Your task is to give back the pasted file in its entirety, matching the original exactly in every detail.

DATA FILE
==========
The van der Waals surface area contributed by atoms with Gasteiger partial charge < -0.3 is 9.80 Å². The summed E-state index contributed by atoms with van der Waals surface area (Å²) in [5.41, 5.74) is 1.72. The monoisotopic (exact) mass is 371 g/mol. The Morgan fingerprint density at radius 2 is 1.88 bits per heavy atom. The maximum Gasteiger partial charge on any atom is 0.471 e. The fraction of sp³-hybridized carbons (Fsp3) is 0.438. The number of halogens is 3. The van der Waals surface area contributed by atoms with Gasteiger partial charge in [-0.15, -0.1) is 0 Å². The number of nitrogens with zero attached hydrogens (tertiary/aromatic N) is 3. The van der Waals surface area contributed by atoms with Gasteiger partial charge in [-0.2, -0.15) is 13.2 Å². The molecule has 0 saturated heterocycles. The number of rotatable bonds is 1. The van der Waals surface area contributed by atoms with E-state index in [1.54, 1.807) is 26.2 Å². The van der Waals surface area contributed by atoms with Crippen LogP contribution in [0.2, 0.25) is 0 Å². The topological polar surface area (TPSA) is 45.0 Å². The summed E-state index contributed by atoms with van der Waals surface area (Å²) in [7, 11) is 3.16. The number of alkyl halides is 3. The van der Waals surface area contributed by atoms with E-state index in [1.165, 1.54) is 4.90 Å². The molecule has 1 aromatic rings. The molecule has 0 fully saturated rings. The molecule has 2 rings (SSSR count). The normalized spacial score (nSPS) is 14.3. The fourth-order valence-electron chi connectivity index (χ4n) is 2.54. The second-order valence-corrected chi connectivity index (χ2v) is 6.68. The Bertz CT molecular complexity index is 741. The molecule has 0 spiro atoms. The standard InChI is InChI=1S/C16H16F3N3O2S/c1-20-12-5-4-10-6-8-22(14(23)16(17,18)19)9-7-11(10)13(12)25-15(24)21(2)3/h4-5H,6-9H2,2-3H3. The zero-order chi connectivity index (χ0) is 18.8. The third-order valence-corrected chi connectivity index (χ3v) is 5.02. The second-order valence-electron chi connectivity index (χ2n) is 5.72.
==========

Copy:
The van der Waals surface area contributed by atoms with Gasteiger partial charge < -0.3 is 9.80 Å². The summed E-state index contributed by atoms with van der Waals surface area (Å²) in [5.41, 5.74) is 1.72. The monoisotopic (exact) mass is 371 g/mol. The Morgan fingerprint density at radius 2 is 1.88 bits per heavy atom. The maximum Gasteiger partial charge on any atom is 0.471 e. The fraction of sp³-hybridized carbons (Fsp3) is 0.438. The number of halogens is 3. The van der Waals surface area contributed by atoms with Gasteiger partial charge in [-0.15, -0.1) is 0 Å². The number of nitrogens with zero attached hydrogens (tertiary/aromatic N) is 3. The van der Waals surface area contributed by atoms with Gasteiger partial charge in [-0.2, -0.15) is 13.2 Å². The molecule has 0 saturated heterocycles. The number of rotatable bonds is 1. The van der Waals surface area contributed by atoms with E-state index in [1.54, 1.807) is 26.2 Å². The van der Waals surface area contributed by atoms with Crippen LogP contribution in [0.2, 0.25) is 0 Å². The topological polar surface area (TPSA) is 45.0 Å². The summed E-state index contributed by atoms with van der Waals surface area (Å²) in [7, 11) is 3.16. The number of alkyl halides is 3. The van der Waals surface area contributed by atoms with E-state index in [1.165, 1.54) is 4.90 Å². The molecule has 1 aromatic rings. The molecule has 0 fully saturated rings. The molecule has 2 rings (SSSR count). The normalized spacial score (nSPS) is 14.3. The fourth-order valence-electron chi connectivity index (χ4n) is 2.54. The second-order valence-corrected chi connectivity index (χ2v) is 6.68. The Bertz CT molecular complexity index is 741. The molecule has 0 spiro atoms. The standard InChI is InChI=1S/C16H16F3N3O2S/c1-20-12-5-4-10-6-8-22(14(23)16(17,18)19)9-7-11(10)13(12)25-15(24)21(2)3/h4-5H,6-9H2,2-3H3. The zero-order chi connectivity index (χ0) is 18.8. The third-order valence-corrected chi connectivity index (χ3v) is 5.02. The second-order valence-electron chi connectivity index (χ2n) is 5.72.